Find Time to Make Healthy Eating a Priority
We live lightning-fast lives – constantly connected, constantly working, selfie-ing, sharing, tweeting, liking, commenting and more. According to Neilsen’s Total Audience Report adult Americans spent an average of eleven hours each day plugged in – watching TV, on the computer, chatting on our smart phones, or listening to music. The New Age has become an age of electronics.
We invest time looking at photos from that one guy we kind of knew in 7th grade’s vacation, checking stock shares, uploading pithy comments about politics, and creating cat memes, but we often don’t find the time to invest in preparing a quick, easy, healthy meal. In a 2012 poll, 52% of Americans (polled) stated doing taxes was easier than figuring out how to eat healthy; Americans consume 31% more packaged foods than fresh; and one in four Americans eat some kind of fast food every day. (Read More)
Shaving some of that time from the screen to give to our health, by taking time to prepare good meals for ourselves and our families, will bring not only focus back to our health but also will show our children the importance of sitting down at a table (not in front of the TV or in a car) to eat well, together.
Jamie Oliver came up with a brilliant 30-minute meal series to campaign for quick, delicious, healthy meals that are doable. A recent New York Times Article discusses whether to invest time or work and gets to the crux of the dilemma. “…[F]or everyday feed-the-family fare, you must be more efficient.” (Mark Bittman, When Cooking, Invest Time or Work. Not Both, nytimes.com)
The point is, we need to invest time – just a little bit – to become smart, methodical grocery shoppers and food preparers to be healthier. Do not despair! There are tips to make your meal planning, and preparing, easier. It’s so much easier to eat healthy than do taxes. Trust me!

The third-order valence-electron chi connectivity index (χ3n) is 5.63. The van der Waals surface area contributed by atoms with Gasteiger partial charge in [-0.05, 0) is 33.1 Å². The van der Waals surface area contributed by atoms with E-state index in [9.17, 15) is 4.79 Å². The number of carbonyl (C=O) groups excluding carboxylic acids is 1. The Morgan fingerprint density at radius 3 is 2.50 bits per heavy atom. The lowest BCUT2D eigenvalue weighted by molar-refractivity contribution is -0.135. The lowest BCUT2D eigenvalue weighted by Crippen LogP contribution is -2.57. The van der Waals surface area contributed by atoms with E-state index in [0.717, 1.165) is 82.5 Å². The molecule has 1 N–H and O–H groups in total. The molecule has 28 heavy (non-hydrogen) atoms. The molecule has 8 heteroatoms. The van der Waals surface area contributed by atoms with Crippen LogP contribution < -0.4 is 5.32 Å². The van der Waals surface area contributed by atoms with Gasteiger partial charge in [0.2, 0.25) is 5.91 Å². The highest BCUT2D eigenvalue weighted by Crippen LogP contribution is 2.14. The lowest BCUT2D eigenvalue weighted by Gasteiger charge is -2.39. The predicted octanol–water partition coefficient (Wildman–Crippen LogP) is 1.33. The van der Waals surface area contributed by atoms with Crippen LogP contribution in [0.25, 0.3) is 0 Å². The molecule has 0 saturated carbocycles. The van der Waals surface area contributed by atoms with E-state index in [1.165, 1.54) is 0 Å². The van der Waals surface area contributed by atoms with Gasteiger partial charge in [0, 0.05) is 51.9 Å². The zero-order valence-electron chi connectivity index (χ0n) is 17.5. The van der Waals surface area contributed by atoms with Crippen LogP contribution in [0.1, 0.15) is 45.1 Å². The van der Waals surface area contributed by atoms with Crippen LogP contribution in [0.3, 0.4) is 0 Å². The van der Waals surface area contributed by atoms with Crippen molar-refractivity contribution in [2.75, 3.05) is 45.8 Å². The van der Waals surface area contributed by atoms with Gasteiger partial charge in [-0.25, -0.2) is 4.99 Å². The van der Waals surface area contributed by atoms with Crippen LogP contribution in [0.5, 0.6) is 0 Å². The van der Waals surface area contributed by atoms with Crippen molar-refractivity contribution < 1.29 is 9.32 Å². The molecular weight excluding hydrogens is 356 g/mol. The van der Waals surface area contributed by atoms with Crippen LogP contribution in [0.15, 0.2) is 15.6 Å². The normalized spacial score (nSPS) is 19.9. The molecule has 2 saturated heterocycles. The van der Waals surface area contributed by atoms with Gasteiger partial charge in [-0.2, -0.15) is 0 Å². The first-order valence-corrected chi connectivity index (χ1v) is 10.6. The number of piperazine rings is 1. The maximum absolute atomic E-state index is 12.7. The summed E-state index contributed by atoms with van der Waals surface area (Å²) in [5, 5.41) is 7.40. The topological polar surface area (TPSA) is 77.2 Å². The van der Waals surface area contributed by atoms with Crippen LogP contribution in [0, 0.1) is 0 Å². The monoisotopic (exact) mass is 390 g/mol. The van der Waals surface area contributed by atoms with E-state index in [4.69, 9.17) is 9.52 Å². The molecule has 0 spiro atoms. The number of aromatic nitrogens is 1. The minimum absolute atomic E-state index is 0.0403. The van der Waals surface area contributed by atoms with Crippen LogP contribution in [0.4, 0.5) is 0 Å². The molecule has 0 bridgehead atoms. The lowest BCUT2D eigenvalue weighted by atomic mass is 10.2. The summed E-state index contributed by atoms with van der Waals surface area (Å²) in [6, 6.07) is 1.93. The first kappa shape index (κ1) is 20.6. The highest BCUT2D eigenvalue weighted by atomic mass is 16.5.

- Read recipes in full before starting to plan. You don’t want to get to the last moment of your preparation and see you’re missing a key ingredient.
- Choose in-season fruits and vegetables! This is healthier and will save you time searching for blueberries in December.
- Plan meals for the week ahead. Shop your pantry and refrigerator! Take an inventory of what you have in your kitchen, then create a calendar of food and shopping needs. Write out a grocery list. It’s harder to figure out “what to cook” than cook what’s on the menu. Plus, this will save money and waste. Use what you have and complement it with other ingredients.
- Prepare your ingredients before starting to cook (like you see on those highly organized cooking shows). Chefs recommend using muffin tins or small bowls to have everything lined up and ready to go.
- Prepare large batches of sauces, beans, soups and freeze half of them for later. They won’t lose flavor or vitamins, and they’ll be a life-saver for a last-minute meal later on! (Or, if you eat lunch at work, portion into single-serving sized containers and be the envy of your office).
- Label your foods in the fridge and freezer! Take the surprise element out of what’s in the Tupperware.
- Clean as you go! It’s overwhelming to see piles of dishes at the end of a meal prep.
- Do you love morning smoothies? Prepare a large batch and freeze them in muffin tins to take out in the morning and throw in the blender for a great morning start. OR … bag up smoothie ingredients to just pop in the blender in the morning.
- While watching your favorite TV show, chop or spiral raw vegetables and store in containers for the week. (Tightly covered, they stay fresh 3 – 5 days in the fridge.)
- Don’t put your nose up at canned ingredients. Some foods – like canned beans – can save you hours of prep. Look for low-sodium beans and rinse them off before using them to reduce sodium content.
- Cook with your kids, your partner, your friends, your cat! Cook with the people you love to make this a family affair – a place where you can gather and share.
Take a little extra time to be healthy! You and your family deserve it.